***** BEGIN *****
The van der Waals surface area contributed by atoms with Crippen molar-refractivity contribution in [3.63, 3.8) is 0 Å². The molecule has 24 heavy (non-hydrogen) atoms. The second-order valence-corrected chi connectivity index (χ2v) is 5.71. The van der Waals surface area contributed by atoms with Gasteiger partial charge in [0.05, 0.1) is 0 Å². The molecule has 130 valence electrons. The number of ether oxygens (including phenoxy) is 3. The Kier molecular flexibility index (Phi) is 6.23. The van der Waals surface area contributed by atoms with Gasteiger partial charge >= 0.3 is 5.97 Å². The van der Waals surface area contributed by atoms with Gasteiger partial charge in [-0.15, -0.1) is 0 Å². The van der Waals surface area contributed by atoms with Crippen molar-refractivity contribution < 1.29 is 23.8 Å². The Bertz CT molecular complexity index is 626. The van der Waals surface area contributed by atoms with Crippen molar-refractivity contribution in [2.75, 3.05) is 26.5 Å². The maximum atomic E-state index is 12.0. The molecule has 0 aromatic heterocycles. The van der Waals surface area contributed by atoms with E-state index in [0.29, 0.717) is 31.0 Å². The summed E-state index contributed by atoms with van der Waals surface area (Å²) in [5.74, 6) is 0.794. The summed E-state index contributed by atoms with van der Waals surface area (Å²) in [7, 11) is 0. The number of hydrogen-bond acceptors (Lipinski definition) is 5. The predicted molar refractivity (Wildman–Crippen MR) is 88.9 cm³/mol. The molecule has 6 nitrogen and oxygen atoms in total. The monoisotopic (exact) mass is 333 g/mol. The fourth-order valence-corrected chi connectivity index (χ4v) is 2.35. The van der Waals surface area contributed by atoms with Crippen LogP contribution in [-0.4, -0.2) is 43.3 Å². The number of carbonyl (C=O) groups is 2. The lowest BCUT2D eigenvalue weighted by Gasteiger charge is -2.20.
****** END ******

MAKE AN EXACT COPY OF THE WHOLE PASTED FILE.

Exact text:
The van der Waals surface area contributed by atoms with Crippen molar-refractivity contribution in [3.63, 3.8) is 0 Å². The molecule has 24 heavy (non-hydrogen) atoms. The second-order valence-corrected chi connectivity index (χ2v) is 5.71. The van der Waals surface area contributed by atoms with Gasteiger partial charge in [0.05, 0.1) is 0 Å². The molecule has 130 valence electrons. The number of ether oxygens (including phenoxy) is 3. The Kier molecular flexibility index (Phi) is 6.23. The van der Waals surface area contributed by atoms with Gasteiger partial charge >= 0.3 is 5.97 Å². The van der Waals surface area contributed by atoms with Gasteiger partial charge in [-0.15, -0.1) is 0 Å². The van der Waals surface area contributed by atoms with Crippen molar-refractivity contribution < 1.29 is 23.8 Å². The Bertz CT molecular complexity index is 626. The van der Waals surface area contributed by atoms with Crippen molar-refractivity contribution in [2.75, 3.05) is 26.5 Å². The maximum atomic E-state index is 12.0. The molecule has 0 aromatic heterocycles. The van der Waals surface area contributed by atoms with E-state index in [0.29, 0.717) is 31.0 Å². The summed E-state index contributed by atoms with van der Waals surface area (Å²) in [5.74, 6) is 0.794. The summed E-state index contributed by atoms with van der Waals surface area (Å²) in [7, 11) is 0. The number of hydrogen-bond acceptors (Lipinski definition) is 5. The predicted molar refractivity (Wildman–Crippen MR) is 88.9 cm³/mol. The molecule has 6 nitrogen and oxygen atoms in total. The monoisotopic (exact) mass is 333 g/mol. The fourth-order valence-corrected chi connectivity index (χ4v) is 2.35. The van der Waals surface area contributed by atoms with Crippen LogP contribution in [-0.4, -0.2) is 43.3 Å². The number of carbonyl (C=O) groups is 2. The lowest BCUT2D eigenvalue weighted by Gasteiger charge is -2.20.